It seems to me to be quite right and proper to want to reduce the timescale for the Boundary Commissions. Reducing it by half, within the current funding constraints, can be seen as possible. Reducing it to two years suggests to me that people are not being realistic about the deliberations that need to be undertaken. In addition to the cost for the Boundary Commissions, I want to ask the Minister what extra provision is being made for local authorities, as many of these changes will fall on them.
In life, big risks should be taken where there are big rewards. I do not understand where the rewards lie in introducing both these new systems at the same time when we could undermine the faith of this country in its democratic systems. An example of this at the last election was that a small number of voters were locked out of polling stations that they had attended before 10 o’clock. This caused huge uncertainty and concern among the public. What the Government are proposing to do here poses a much greater risk.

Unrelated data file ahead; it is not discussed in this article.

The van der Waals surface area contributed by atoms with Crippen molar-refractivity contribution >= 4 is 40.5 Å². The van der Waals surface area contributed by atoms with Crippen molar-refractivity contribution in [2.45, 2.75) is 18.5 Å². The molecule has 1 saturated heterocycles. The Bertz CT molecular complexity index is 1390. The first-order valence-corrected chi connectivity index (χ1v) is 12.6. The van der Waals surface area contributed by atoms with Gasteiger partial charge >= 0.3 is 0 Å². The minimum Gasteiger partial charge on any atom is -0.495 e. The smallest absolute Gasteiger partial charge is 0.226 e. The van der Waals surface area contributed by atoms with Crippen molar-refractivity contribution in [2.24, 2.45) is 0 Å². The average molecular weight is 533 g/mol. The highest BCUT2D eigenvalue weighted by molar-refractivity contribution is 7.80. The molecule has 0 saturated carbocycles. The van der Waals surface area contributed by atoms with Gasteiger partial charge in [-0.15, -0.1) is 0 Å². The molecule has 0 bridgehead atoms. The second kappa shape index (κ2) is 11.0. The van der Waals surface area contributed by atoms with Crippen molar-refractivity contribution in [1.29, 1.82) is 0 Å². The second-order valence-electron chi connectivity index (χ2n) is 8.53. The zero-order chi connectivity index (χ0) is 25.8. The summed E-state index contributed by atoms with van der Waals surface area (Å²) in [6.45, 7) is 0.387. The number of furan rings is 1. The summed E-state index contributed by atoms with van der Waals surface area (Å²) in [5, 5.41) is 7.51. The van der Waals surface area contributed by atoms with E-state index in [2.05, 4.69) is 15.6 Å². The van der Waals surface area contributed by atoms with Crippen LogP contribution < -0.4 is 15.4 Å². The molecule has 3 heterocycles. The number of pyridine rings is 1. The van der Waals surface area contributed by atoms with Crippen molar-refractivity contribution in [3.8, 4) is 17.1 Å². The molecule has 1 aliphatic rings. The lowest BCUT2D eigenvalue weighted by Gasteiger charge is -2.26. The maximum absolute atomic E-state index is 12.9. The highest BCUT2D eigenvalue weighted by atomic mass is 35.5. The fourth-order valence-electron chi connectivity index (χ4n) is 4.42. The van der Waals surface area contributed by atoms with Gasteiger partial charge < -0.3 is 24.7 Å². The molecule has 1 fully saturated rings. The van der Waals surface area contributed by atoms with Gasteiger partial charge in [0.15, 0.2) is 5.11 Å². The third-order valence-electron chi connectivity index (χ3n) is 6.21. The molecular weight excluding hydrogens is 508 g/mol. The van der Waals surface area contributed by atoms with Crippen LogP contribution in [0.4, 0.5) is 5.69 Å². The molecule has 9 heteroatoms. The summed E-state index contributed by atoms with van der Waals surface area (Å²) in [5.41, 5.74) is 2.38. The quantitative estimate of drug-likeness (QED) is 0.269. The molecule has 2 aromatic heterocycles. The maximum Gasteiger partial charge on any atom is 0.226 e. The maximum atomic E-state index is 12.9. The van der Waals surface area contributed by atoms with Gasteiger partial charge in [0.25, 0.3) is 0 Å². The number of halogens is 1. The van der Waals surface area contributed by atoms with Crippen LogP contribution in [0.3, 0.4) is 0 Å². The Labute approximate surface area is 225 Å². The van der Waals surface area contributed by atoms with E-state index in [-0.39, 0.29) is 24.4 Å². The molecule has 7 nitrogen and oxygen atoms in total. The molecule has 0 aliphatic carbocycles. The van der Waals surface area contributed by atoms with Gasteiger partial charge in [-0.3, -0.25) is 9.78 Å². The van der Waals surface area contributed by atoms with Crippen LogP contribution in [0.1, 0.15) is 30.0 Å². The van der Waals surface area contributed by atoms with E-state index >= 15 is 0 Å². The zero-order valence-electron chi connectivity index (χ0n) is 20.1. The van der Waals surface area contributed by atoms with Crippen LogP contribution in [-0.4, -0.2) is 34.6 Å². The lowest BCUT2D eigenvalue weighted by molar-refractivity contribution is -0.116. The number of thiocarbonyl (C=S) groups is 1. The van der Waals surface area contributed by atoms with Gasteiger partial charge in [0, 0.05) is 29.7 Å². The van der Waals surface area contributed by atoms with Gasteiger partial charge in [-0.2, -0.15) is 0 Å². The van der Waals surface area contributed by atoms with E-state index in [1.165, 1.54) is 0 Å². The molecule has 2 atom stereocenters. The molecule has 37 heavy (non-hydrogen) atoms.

Amendment 56A, in my name, covers much same ground as the two amendments that have been briefly discussed today, so I do not intend to speak to it when we reach it. My suggestion is that the Boundary Commission should be required to report by 2017. It is not a date that I have picked out of thin air; it was chosen in anticipation of the time that a Boundary Commission would normally take to complete its work. Lest the Committee should think that I am a Johnny-come-lately on these issues, I point out that I am an obsessive. When you have had the experience, as I have had, of representing a constituency with an electorate of around 90,000 when your majority is around 360, you look very closely at parliamentary boundaries.